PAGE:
As the spiritual shepherds of congregations, pastors are viewed as trustworthy authorities and granted the privilege of caregiving in various life situations. Yet many pastors are unprepared to properly counsel or care for people going through the most difficult of life circumstances.

What should a pastor do when a congregant confides that he or she has been or is being abused sexually?

Get Are We Together? in today’s $5 Friday at Ligonier.org

Today you can get the hardcover edition of Are We Together? by R.C. Sproul for only $5 in today’s $5 Friday sale at Ligonier.org. Other items on sale:

  • Reformation Profiles teaching series (audio and video download)
  • Silencing the Devil teaching series (audio and video download)
  • Romans by R.C. Sproul (ePub)

$5 Friday ends tonight at 11:59:59 PM Eastern.

Should adults be embarrassed to read young adult fiction?

Ruth Graham writes a pretty thought-provoking piece at Slate:

Let’s set aside the transparently trashy stuff like Divergent and Twilight, which no one defends as serious literature. I’m talking about the genre the publishing industry calls “realistic fiction.” These are the books, like The Fault in Our Stars,that are about real teens doing real things, and that rise and fall not only on the strength of their stories but, theoretically, on the quality of their writing. These are the books that could plausibly be said to be replacing literary fiction in the lives of their adult readers. And that’s a shame.

A summertime reading challenge for my daughter

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After a long, cold, long winter here in Canada, I’m definitely looking forward to this summer. Vacations are starting to be planned, reading lists are being compiled (look for that soon)… and this year, as we enter into homeschool land, we’re starting to incorporate some reading activities for the whole family.

When I was nine and ten, my favorite part of the summer was the reading challenge at my local library in St. Albert, Alberta. If I remember correctly, it was to read something like at least one book a week for the whole summer, check in every week, and at the end, you’d get a prize. Or maybe bragging rights.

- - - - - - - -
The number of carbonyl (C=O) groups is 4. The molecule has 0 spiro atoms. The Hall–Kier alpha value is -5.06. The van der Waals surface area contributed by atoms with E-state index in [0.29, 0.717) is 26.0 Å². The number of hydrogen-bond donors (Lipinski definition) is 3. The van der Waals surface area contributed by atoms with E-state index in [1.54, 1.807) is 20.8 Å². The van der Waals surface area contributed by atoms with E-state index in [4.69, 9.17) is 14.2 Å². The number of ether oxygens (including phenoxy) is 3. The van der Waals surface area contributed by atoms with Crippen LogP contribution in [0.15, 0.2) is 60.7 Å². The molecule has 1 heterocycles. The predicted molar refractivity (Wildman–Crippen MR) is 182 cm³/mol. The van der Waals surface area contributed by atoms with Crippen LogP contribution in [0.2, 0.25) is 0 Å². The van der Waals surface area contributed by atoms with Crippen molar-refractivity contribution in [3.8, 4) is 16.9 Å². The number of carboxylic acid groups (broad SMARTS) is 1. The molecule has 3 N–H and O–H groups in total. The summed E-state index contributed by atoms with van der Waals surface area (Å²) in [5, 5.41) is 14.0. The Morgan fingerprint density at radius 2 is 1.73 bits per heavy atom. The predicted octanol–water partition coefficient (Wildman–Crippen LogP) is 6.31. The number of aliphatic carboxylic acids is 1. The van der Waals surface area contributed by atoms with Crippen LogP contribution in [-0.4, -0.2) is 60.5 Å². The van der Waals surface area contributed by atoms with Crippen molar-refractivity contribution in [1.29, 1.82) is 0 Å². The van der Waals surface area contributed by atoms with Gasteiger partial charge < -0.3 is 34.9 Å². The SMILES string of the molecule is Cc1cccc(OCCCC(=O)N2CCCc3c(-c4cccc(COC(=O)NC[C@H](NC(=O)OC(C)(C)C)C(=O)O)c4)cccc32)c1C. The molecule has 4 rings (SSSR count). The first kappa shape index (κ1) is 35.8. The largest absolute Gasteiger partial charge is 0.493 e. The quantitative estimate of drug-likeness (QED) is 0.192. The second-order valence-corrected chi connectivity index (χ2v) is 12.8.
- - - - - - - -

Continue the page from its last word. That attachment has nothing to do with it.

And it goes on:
(Again, this was 25 years ago, so I can’t remember it all…)

So this year, I wanted to try a reading challenge with Abigail, our oldest daughter. She loves, loves, LOVES to read. (Can you tell this makes me happy as a parent?) So something like this seems like a natural fit, and she’s pretty into the idea. So what I’m encouraging her to do is:

  • Shoot for reading at least one (age appropriate) book per week. The books she chooses are, for the most part, entirely up to her.
  • She needs to write a one-two sentence summary of what happened when she’s finished each book. I want her to not just focus on reading a bunch of stuff, but comprehending it (which is also why I’m encouraging her to read age-appropriate chapter books).

At the end of the summer, we’ll tally up the results and if she reads at least ten books, she’ll receive a prize. Right now, I’m thinking a Chapters1 gift card so she can go on a daddy-assisted shopping spree.

We’ll see how it plays out. She might surprise me and read a lot more than 10 books. She might only get to about 5, depending on how into it she is when summer really starts. But my goal is to nurture her love of reading, and get her into a lifestyle of learning mindset. Lord willing, it’ll help.

What kind of summer reading activities did you participate in as a kid? What have you found helpful with your own?